If you are familiar with the spirituality of St. Ignatius Loyola, the founder of the Jesuits, then you will likely know his famous “Rules for Discernment” or, to put it simply, his method of decision-making. James Martin, S.J., once described this method in our pages: “Discernment for St. Ignatius means being aware that God wants us to make good decisions, that God will help us make good decisions—but that we are often moved by competing forces: ones that pull us toward God and ones that push us away.”
Discernment, then, involves entering into a spirit of prayerful questioning, using the imagination to envision the various alternatives and to weigh them with both our heads and hearts. What feels more like an act of faith? What feels more like an act of fear? What opens my heart to the world in generosity? What closes me in on myself and narrows my field of vision? What feels more like an act of love? What feels more like a cry for love?
Sometimes this method of questioning is called weighing the lights and shadows in our lives. It is true, of course, that no human life is all light or all shadow. It is also true that discernment never leads to certainty precisely because certainty is the opposite of faith. If we are certain, then we have no need for faith. Discernment is rather a process for choosing acts of faith that are as well-informed and truthful as possible.
It will come as no surprise to readers of this magazine that America Media is experiencing a major transformation, evolving from a single print magazine to a multiplatform media ministry. In print, on the web, through radio, events and film, America Media is working to realize anew in the 21st century the vision of our founders. I am pleased to say that this process is not a matter of our mere survival, but of our prospering. America Media, unlike many traditional magazines, is financially sound. This autumn we will move to a new state-of-the-art headquarters and will add additional talent to our mostly lay staff. The Society of Jesus in the United States and Canada has also made America Media a top priority and generously placed several young Jesuits at the service of this apostolate.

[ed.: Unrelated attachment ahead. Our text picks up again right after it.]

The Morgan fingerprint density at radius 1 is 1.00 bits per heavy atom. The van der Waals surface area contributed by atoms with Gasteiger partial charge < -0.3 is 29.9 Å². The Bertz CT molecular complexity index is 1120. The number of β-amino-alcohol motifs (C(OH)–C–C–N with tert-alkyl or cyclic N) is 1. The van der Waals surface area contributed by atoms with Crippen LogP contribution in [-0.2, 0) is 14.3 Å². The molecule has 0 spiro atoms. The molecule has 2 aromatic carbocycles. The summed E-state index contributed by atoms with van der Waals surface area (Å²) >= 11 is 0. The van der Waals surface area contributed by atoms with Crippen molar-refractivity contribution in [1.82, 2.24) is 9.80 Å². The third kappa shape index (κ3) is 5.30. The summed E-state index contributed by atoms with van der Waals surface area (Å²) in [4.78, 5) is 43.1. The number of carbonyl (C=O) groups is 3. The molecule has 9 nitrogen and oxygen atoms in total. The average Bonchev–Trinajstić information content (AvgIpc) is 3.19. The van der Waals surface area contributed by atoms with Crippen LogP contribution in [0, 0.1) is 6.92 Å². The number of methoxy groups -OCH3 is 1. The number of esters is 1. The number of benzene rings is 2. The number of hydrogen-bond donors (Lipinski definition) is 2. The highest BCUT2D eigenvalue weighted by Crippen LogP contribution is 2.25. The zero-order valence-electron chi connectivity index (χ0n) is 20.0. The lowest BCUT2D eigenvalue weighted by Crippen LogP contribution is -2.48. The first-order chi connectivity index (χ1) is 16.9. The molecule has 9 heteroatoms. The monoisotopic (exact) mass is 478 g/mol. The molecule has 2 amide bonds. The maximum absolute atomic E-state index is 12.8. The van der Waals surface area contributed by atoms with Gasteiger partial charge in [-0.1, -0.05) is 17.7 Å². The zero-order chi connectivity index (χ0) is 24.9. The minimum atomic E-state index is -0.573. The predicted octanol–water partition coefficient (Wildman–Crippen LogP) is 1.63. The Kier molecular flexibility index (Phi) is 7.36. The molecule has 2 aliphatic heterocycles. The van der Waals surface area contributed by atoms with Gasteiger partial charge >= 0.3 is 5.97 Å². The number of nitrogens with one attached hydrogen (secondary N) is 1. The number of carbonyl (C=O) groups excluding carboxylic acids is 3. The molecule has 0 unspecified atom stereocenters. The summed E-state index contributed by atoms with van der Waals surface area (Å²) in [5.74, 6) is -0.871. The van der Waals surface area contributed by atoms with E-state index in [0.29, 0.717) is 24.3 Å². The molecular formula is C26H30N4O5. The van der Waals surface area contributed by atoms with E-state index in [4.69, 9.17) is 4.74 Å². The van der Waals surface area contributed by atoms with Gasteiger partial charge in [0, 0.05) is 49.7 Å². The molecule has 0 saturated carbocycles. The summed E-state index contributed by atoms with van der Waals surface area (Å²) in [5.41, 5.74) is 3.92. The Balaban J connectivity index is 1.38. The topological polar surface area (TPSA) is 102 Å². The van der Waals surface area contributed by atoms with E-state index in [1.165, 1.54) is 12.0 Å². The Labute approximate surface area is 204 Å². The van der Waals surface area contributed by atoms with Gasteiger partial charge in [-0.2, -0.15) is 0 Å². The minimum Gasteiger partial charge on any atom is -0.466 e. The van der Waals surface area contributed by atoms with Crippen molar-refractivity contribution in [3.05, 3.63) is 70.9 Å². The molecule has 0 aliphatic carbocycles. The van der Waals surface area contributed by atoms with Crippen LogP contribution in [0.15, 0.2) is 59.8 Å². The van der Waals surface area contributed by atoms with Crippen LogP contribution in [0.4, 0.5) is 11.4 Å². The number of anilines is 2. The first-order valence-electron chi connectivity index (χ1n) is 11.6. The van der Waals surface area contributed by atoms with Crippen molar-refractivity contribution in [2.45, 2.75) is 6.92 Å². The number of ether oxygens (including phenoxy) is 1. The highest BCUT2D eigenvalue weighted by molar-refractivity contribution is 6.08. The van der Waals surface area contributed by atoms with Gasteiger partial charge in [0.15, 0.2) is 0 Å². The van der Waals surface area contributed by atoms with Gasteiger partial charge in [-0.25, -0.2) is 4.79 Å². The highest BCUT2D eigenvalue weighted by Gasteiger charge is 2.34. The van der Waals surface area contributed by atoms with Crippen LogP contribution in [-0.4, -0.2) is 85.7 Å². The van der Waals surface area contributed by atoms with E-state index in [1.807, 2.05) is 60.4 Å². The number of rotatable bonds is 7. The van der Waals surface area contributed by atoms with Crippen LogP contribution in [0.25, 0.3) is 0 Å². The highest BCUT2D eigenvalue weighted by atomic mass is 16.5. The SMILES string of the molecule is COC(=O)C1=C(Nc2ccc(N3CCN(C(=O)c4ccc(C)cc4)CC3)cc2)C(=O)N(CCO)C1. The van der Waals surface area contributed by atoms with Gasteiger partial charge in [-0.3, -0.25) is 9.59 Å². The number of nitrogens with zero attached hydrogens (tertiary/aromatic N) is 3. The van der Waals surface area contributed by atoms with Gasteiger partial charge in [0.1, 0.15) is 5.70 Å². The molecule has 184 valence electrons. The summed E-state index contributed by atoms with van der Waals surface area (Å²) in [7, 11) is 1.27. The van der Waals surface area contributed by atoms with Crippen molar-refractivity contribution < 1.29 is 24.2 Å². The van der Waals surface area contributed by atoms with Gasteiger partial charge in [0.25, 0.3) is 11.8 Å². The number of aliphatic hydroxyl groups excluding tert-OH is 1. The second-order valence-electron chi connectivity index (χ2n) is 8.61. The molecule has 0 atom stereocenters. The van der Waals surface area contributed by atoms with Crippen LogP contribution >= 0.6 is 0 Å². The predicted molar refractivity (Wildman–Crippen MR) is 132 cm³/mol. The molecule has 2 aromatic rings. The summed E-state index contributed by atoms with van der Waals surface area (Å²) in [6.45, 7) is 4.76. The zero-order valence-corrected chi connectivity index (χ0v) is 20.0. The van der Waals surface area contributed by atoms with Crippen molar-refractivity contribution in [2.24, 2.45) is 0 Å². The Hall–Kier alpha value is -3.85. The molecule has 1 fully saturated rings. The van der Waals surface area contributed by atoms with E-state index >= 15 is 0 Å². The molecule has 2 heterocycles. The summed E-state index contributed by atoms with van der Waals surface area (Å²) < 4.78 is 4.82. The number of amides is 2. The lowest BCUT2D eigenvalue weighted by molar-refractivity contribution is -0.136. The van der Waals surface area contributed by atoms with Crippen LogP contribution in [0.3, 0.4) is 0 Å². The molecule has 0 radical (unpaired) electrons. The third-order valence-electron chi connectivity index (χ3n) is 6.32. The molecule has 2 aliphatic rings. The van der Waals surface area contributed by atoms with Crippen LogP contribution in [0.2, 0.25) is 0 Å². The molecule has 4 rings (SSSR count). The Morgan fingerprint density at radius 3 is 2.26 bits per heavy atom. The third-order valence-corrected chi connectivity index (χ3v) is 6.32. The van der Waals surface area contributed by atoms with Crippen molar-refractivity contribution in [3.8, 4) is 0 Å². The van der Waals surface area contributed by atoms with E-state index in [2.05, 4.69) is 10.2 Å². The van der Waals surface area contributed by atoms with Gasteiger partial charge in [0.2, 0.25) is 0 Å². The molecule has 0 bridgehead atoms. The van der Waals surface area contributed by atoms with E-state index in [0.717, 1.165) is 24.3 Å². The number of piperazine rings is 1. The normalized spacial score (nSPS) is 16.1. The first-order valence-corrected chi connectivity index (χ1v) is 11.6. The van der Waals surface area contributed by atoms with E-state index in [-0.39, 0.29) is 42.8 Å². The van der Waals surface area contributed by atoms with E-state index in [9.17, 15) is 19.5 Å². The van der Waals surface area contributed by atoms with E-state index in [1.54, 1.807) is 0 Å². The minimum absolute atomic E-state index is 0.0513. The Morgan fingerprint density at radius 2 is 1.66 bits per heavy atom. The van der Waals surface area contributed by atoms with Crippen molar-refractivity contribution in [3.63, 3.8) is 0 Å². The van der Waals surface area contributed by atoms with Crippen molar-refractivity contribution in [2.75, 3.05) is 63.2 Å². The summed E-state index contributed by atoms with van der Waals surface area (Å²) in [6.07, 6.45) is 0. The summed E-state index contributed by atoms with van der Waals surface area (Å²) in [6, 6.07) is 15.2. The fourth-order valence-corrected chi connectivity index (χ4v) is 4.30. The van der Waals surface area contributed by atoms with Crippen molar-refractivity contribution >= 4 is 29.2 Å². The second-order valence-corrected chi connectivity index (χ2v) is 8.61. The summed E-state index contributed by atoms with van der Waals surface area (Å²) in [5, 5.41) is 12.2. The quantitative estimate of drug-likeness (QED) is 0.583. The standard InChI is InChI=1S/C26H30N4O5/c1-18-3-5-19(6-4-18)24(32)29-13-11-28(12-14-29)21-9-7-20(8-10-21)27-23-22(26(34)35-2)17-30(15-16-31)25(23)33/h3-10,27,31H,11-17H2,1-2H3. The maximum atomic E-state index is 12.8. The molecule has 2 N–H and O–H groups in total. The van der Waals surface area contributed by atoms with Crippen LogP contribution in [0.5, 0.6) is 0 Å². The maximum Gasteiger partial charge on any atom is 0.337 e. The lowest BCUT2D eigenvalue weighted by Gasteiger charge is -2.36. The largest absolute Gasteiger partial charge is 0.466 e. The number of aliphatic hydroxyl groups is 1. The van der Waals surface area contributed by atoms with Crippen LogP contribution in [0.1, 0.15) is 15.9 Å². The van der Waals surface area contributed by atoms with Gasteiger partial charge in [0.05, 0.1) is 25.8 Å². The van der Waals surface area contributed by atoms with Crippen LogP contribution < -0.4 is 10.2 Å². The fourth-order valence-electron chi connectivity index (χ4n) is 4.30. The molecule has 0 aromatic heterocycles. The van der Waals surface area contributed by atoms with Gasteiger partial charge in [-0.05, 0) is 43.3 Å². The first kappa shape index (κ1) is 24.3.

All of this growth and change is at your service. America Media is more than a media organization: We are a diverse community of leaders, scholars, politicians, businessmen and women, clergy, teachers, volunteers and community members who are committed to pursuing the truth in love; committed to a civic and ecclesial conversation that is intelligent, balanced and above all charitable. It is in that spirit of community that I invite you into this discernment about our future. What are the best ways that we can continue to serve you? As a reader, audience member, friend or benefactor, what do you see as the lights and shadows in our work? What would you encourage us to do more of? What might you discourage us from ever doing again?
Many of you have been a part of this community for decades. As we enter into this discernment about how to adapt our tradition and charism to a new century, we need your experience and prayerful insight. So I encourage you to let us know what you think. You can send us an email at firstname.lastname@example.org. I assure you that we will prayerfully consider what you have to say.
These are exciting days for this century-old ministry. A new America is coming. I invite you to be a part of it. And, as always, I am deeply grateful for your continued support.